During this time, I didn’t even apply to another job. I suppose I’ve accepted that I’d be at home for a while, and have truly internalised this as my new reality: cooking dinner, reading books, writing the next project. I told Tjok that I’ve never gotten a reply, and he suggested that I called them. Of course, I didn’t. I didn’t want to sound so eager for this job. That would mean that I was desperate, and I was not. Clearly, I had (erm, have) some pride issues.
A month and a day after I sent in my application, I got a call.
They would like to interview me, apologising that it took them such a long time to review the applications, as they had over four hundred applications for that position. I was gobsmacked. “Well done,” the interviewer said, “you’re on our short list!”
The interview went well. The week after, I’ve got a notice that they were calling my ex-managers, who I’ve put as my referees, to ask about my past work. By the end of that week, I got the job.
I started work in mid-October, and truth to be told, I’ve been loving it ever since. It’s a good fit—I’ve worked enough hours to not feel bored at home nor be overwhelmed at the disturbance of my work-life balance, I get to be around books all the time, and I get to actually get out of my apartment and walk around, getting a much needed exercise.
And I still have time to write.
I’ve just finished a draft of my second project, and I do hope that I can share some (good) news soon.
(Let’s just hope that my editor would love it.)
And it took me almost a year, but I’m really glad of how things work out. Others might say that it’s not ideal (it’s not the conventional full-time job where you work from nine to five), but I can honestly say it’s perfect for me. I get to interact with different kinds of people frequently, so fingers crossed that I’d get an idea for the next project.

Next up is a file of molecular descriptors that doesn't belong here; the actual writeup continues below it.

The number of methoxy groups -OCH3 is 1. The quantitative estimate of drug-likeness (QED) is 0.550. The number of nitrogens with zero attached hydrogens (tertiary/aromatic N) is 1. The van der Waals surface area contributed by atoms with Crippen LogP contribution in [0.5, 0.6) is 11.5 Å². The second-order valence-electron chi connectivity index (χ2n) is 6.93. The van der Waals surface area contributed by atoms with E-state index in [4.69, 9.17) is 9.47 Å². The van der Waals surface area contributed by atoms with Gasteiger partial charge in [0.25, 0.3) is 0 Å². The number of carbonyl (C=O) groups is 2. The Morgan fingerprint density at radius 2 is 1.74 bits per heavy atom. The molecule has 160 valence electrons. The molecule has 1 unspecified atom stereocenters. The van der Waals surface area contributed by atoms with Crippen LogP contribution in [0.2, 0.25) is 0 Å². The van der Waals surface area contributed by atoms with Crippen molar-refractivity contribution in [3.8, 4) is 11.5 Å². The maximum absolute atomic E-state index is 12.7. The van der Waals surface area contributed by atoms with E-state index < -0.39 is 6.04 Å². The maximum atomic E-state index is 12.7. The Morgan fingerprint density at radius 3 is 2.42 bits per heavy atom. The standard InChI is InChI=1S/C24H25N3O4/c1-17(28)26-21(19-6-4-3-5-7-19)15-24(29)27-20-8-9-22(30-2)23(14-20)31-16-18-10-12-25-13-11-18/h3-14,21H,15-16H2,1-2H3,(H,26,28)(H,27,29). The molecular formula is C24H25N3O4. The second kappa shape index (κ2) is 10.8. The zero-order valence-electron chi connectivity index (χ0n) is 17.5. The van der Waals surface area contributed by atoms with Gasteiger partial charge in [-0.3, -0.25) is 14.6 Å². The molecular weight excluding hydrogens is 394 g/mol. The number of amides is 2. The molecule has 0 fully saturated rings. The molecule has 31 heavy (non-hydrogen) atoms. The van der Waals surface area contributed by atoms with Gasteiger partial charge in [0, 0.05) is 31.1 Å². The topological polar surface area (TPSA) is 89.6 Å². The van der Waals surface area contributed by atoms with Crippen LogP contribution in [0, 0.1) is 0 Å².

(I’ve been thinking to start writing fiction, but it’s really outside my comfort zone. Perhaps it can be a New Year’s Resolution.)
This blog post seems to have no purpose. I agree. I’d just like to update you on the things that are happening in my life, as I have been MIA on my own blog for the past few months.
I’ve been caving in, solely focusing on my writing project and not the blog, and truthfully, apart from the news that I am currently an employed individual once again, I really have nothing to share. It’s been a quiet year, full of Netflix binge-watching and books-reading and home-cooking, which is nice. I have a feeling that 2019 is going to be very different though. Let’s revisit that thought this time next year.
So… How’s 2018 for you? I’ve been missing you all. I’m missing this. I hope that this year has treated you well, and even if it hasn’t, I really hope you’ll have hope that beautiful things can, and will, happen soon.
…And I promise to add ‘more frequent blogging’ to my 2019 resolution as well. I hope you’ll still be around to read my words.
Ps. I’ve been thinking of learning Mandarin in the new year as well. Too many people have come to me in the library and just start to talk to me in Mandarin, and I’d have to say, “Sorry, I don’t speak the language.” They would have that startled, disappointed look before trying to talk to me in broken English, or worse, just walk away. That said, I’m not sure where to start. What do you think?